Sarcosine and alanine were quantified in plasma by gas-chromatograph mass spectrometry. Briefly, amino acids were extracted from 100 [micro]l of acidified plasma by solid phase extraction onto a cation exchange column before being washed, eluted and derivatised to their corresponding alkyl chloroformates using a commercial kit (EZ:faast, Phenomenex, Torrance CA, USA). After derivatisation, the amino acids were extracted into solvent and 2 [micro]l injected into an Agilent 7890A/5975C GCMS system fitted with a Zebron ZB AAA 10 m x 0.25 mm capillary GC column. The sample was injected at a 1:10 split and 250[degrees]C. Helium was used as the carrier gas at 1.65 ml/min, and the column heated from 110[degrees]C to 320[degrees]C at 30[degrees]C per minute. The amino acids were quantified using a norvaline internal standard against standard curves generated from traceable calibrators using the following ions and (qualifier ions): alanine--mz 130, sarcosine--mz 217, and norvaline--mz 158. Fig. 1 demonstrates a total ion chromatogram obtained from an equimolar 20 [micro]mol/l solution of amino acids. Abundance of alanine in plasma was used as the internal reference, and all results were expressed as the sarcosine/ alanine ratio, as previously suggested. (1)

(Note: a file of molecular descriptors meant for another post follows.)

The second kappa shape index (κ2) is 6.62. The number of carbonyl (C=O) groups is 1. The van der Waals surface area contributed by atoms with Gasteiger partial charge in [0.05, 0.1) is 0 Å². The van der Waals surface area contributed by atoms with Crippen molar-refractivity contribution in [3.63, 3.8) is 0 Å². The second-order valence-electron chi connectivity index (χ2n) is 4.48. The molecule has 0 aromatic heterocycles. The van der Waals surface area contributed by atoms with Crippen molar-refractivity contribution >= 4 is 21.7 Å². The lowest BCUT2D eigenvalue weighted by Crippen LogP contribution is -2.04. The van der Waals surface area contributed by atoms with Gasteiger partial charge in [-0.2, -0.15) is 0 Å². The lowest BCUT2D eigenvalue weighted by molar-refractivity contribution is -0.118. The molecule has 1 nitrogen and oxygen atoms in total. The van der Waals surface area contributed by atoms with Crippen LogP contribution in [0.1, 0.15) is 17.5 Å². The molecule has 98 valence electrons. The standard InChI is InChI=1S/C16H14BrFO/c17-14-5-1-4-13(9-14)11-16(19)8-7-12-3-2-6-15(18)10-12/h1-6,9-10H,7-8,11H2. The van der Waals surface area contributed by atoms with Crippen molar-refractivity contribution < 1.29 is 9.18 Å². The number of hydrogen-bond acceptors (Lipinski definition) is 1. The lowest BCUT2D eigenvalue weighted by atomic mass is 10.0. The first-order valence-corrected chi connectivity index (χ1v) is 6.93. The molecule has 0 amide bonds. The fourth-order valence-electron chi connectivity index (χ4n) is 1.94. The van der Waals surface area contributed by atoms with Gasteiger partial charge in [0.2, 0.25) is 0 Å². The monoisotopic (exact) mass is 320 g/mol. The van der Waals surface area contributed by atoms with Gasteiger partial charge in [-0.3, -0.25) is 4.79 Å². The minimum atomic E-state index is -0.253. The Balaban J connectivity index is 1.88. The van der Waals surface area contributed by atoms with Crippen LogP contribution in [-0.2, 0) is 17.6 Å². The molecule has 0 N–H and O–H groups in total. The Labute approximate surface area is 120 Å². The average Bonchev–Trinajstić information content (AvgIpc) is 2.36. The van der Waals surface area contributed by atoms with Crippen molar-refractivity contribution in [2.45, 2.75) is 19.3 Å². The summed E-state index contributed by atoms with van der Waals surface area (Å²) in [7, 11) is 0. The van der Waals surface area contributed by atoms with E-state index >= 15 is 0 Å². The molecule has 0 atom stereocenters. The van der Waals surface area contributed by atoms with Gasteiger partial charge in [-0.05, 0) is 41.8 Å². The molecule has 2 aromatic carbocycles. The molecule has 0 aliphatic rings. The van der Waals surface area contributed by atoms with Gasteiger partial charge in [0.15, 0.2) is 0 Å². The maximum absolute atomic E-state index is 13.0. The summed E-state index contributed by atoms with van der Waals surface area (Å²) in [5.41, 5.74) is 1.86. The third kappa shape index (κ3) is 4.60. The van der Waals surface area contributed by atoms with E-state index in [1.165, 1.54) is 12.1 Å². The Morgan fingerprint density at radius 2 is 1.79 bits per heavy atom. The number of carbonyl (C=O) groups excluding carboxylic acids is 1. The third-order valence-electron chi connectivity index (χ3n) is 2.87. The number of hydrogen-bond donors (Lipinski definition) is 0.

Absolute sarcosine levels in serum/plasma of male control patients were found to be in the range of 1.7-4.8 [micro]mol/l while alanine used as the internal standard was in the range of 301 -553 [micro]mol/l. To circumvent variations owing to diet and metabolic factors, sarcosine is now commonly expressed as the sarcosine/alanine ratio. The median sarcosine/alanine ratios in tumour patients were fairly constant and in the range of 15-25 x [10.sup.-3]. Within a given tumour category, e.g. T2, sarcosine/alanine ratios can vary by factors as high as 10, while the median sarcosine/alanine ratios in early and advanced tumours remain in a fairly narrow range of 15-25 x [10.sup.-3] with a trend towards lower values in the T3/T4 group of tumors (Fig. 2). The sarcosine results were obtained in plasma of patients who had undergone transurethral resection (TURP) to alleviate urinary obstruction. Of these patients, 27% had benign prostatic hyperplasias (BPH) and were not entered for sarcosine analysis. Samples entered for sarcosine determination fell into 2 groups: tumour stages T1 and T2, Gleason score <7; and advanced tumours T3 and T4 with a Gleason score >7. Fig. 2 shows sarcosine/alanine ratios in the T1/T2 group of patients to be higher than in the T3/T4 group of patients. Two-tailed multiple comparison of sarcosine/alanine ratios with T-stages by Kruskal-Wallis multiple comparison test dialogue indicated that the differences between medians were not statistically different (p=0.51).